The study of imperial theory of law attracts the genesis of legal theory, which integrates ideas and opinions from such theorists like Hobbes and Austin. The origin of the imperial theory attracts the contribution made by John Austin through the Province of Jurisprudence towards the legal theory and the structure of the legal systems. The discussion has noted the purview of the theory and its growth while observing the way it entered the contemporary society. The rule of law as applied in the modern systems still adopts the meaning of imperial theory. However, the theory has been faced with criticism from Hart who noted the impracticality of the assertions made by John Austin. The discussion further pointed at the areas of strength including the strong historical basis, as well as weaknesses of the theory including the contradiction of social justice and the rule of law.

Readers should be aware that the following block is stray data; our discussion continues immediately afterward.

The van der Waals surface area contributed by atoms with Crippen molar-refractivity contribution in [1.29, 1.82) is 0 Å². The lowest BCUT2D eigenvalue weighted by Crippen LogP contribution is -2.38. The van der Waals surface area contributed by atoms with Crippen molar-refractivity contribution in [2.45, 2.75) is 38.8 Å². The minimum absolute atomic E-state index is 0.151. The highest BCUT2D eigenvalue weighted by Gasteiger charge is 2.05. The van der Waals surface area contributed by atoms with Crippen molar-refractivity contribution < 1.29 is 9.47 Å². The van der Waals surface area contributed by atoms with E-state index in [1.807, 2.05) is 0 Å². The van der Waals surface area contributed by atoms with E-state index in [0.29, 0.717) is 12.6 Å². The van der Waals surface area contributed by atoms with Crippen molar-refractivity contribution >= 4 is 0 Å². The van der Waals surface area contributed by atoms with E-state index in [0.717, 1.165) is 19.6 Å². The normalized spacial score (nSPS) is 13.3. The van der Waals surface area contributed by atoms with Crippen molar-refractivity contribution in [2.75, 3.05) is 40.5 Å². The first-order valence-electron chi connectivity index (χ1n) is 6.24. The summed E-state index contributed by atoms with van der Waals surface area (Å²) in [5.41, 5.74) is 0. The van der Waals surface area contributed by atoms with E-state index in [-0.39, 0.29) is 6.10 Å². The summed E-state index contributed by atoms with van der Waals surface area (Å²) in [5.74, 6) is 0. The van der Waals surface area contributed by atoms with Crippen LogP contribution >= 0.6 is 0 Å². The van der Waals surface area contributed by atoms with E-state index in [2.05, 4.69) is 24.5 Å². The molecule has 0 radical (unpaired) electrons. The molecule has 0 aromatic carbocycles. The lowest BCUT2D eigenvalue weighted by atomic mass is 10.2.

References:

  • Lindsay v. Lindsay [1977] 238 SE2d 817 Harris v. Harris [1977] 217 Va. SE2d 680, 232 739
  • Durrett v. Durrett [1963] 204 VA 59, 63, 129 Thomas v. Thomas [1976] 216 Va. SE2d 741, 222 557 Wickham v. Wickham [1975] 215 Va. SE2d 694, 212 750 McLoughlin v. McLoughlin [1970] 211 Va. SE2d 365, 177, 781